The Rise of Women’s MMA: Ronda Rousey and the UFC Embrace

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Mandatory Credit: Photo by Isaac Brekken/AP/REX/Shutterstock (5980662a) Ronda Rousey Ronda Rousey looks around after defeating Sara McMann in a UFC 170 mixed martial arts women's bantamweight title bout in Las Vegas. Gina Carano was scheduled to meet with UFC President Dana White on Wednesday April 9, to discuss a return to mixed martial arts for a potential bout with bantamweight champion Rousey UFC Rousey Carano Mixed Martial Arts, Las Vegas, USA

In 2012, women’s MMA received a monumental boost with the arrival of Ronda Rousey. The former Olympic judoka became the face of women’s MMA and played a pivotal role in breaking down barriers for female fighters.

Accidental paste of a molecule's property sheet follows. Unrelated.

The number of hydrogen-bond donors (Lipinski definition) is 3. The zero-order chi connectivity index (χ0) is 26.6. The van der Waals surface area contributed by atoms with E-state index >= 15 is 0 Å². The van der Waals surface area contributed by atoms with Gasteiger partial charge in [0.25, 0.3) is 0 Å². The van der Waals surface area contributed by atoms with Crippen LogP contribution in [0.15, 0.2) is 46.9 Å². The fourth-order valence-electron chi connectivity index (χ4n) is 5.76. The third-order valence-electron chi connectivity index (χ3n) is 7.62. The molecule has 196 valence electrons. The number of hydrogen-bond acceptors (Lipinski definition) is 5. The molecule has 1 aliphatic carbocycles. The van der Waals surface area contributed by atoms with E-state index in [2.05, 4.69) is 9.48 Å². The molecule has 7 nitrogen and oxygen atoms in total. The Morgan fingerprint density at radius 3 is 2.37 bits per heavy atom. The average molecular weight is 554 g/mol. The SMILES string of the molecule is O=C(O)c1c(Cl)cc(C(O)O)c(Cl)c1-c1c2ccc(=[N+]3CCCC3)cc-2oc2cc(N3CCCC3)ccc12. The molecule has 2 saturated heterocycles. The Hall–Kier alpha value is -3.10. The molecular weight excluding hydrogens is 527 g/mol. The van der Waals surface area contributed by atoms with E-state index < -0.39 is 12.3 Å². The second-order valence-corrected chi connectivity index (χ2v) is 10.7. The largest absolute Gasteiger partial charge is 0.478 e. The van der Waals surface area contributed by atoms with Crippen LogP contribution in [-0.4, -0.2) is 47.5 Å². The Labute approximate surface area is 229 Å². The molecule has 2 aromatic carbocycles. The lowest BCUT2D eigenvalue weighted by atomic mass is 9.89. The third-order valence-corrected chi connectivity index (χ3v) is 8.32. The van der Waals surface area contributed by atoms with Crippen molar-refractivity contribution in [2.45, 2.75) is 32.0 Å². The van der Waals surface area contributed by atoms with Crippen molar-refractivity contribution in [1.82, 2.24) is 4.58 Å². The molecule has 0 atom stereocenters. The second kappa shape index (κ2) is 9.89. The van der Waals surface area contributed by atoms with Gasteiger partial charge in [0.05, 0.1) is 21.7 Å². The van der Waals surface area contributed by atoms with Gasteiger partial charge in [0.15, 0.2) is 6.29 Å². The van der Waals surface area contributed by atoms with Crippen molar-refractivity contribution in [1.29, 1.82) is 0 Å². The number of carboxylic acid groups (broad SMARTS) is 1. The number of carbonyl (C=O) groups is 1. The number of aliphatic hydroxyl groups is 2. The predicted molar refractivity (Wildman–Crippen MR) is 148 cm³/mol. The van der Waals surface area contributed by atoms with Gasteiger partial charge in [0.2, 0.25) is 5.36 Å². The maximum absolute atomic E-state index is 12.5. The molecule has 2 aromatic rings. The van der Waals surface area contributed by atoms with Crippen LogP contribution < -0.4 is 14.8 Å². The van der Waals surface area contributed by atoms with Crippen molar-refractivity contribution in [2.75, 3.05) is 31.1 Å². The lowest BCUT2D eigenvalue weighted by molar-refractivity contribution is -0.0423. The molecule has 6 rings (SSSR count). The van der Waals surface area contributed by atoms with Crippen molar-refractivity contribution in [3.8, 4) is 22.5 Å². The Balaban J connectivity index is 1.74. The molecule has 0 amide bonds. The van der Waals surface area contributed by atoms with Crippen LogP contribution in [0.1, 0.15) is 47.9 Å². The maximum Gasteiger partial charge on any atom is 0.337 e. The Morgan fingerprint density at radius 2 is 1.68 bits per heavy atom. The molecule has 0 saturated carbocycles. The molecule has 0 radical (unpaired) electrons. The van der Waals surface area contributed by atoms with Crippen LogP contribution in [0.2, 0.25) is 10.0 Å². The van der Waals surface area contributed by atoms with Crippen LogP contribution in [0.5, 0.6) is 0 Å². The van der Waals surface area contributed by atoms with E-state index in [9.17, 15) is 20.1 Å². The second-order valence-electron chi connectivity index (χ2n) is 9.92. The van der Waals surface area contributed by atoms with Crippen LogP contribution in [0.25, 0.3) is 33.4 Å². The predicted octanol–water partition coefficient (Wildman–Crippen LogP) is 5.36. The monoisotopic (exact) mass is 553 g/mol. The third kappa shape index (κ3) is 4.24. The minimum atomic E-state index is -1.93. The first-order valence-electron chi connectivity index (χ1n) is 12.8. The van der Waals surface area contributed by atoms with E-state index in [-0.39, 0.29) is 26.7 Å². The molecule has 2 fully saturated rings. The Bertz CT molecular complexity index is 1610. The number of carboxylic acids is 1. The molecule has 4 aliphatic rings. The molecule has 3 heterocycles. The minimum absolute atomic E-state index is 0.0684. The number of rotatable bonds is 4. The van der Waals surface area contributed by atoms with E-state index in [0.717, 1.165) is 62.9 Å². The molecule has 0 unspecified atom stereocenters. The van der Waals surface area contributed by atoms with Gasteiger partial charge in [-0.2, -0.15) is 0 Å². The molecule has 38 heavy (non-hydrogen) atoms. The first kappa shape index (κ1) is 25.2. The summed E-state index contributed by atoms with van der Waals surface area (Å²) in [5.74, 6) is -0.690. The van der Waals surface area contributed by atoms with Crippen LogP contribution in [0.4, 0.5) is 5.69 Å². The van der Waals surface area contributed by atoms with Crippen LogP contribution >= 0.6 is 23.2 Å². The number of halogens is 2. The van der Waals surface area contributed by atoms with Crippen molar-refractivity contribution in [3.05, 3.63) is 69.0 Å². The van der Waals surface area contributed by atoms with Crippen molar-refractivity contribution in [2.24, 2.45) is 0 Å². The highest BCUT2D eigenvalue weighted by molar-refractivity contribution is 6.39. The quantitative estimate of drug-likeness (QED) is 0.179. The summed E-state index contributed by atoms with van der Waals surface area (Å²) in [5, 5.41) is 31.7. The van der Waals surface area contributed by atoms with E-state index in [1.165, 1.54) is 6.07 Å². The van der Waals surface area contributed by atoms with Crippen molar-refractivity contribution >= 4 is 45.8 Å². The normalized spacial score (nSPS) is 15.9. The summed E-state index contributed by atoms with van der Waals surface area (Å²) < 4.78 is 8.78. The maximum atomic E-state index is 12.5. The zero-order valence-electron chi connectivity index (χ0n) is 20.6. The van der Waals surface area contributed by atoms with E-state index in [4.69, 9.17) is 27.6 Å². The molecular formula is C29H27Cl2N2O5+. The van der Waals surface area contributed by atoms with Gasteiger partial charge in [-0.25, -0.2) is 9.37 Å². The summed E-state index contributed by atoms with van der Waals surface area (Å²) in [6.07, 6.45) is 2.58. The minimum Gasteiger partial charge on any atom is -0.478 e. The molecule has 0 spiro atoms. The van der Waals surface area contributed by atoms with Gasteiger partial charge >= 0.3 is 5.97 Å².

Rousey’s dominance and her captivating personality quickly captured the attention of fans and media alike. She became the first women’s bantamweight champion in the UFC and defended her title six times with a series of lightning-fast armbar submissions.

The success of Rousey, along with other talented female fighters, convinced the UFC to establish a women’s division in 2013. This decision marked a significant milestone for women’s MMA, granting female fighters the opportunity to compete on the sport’s biggest stage.

With the introduction of the women’s divisions, fighters like Joanna Jedrzejczyk, Amanda Nunes, and Cris Cyborg further contributed to the growth and popularity of women’s MMA. Their technical skills, competitive spirit, and thrilling fights showcased the talent and depth of the female fighters, earning them respect and adoration from fans worldwide.